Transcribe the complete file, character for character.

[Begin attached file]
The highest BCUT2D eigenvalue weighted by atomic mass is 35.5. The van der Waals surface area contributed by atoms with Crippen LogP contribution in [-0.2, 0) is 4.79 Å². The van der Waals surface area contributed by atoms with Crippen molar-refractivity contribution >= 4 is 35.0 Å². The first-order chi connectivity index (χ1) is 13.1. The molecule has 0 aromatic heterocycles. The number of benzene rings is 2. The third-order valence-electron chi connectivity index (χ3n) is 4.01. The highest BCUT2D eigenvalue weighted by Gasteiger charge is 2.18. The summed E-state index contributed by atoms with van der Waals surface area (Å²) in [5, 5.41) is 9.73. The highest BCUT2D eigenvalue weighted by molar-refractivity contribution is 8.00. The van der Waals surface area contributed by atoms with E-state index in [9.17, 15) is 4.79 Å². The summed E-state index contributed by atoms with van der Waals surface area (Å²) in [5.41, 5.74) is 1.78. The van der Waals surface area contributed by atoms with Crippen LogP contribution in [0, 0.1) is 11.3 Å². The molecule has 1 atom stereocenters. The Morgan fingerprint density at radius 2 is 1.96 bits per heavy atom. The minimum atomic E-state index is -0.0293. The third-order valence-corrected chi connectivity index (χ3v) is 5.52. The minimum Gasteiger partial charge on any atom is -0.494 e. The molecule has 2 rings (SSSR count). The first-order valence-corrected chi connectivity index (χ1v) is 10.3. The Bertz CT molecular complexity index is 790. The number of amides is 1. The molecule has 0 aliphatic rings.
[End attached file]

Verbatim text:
The highest BCUT2D eigenvalue weighted by atomic mass is 35.5. The van der Waals surface area contributed by atoms with Crippen LogP contribution in [-0.2, 0) is 4.79 Å². The van der Waals surface area contributed by atoms with Crippen molar-refractivity contribution >= 4 is 35.0 Å². The first-order chi connectivity index (χ1) is 13.1. The molecule has 0 aromatic heterocycles. The number of benzene rings is 2. The third-order valence-electron chi connectivity index (χ3n) is 4.01. The highest BCUT2D eigenvalue weighted by Gasteiger charge is 2.18. The summed E-state index contributed by atoms with van der Waals surface area (Å²) in [5, 5.41) is 9.73. The highest BCUT2D eigenvalue weighted by molar-refractivity contribution is 8.00. The van der Waals surface area contributed by atoms with E-state index in [9.17, 15) is 4.79 Å². The summed E-state index contributed by atoms with van der Waals surface area (Å²) in [5.41, 5.74) is 1.78. The van der Waals surface area contributed by atoms with Crippen LogP contribution in [0, 0.1) is 11.3 Å². The molecule has 1 atom stereocenters. The Morgan fingerprint density at radius 2 is 1.96 bits per heavy atom. The minimum atomic E-state index is -0.0293. The third-order valence-corrected chi connectivity index (χ3v) is 5.52. The minimum Gasteiger partial charge on any atom is -0.494 e. The molecule has 2 rings (SSSR count). The first-order valence-corrected chi connectivity index (χ1v) is 10.3. The Bertz CT molecular complexity index is 790. The number of amides is 1. The molecule has 0 aliphatic rings.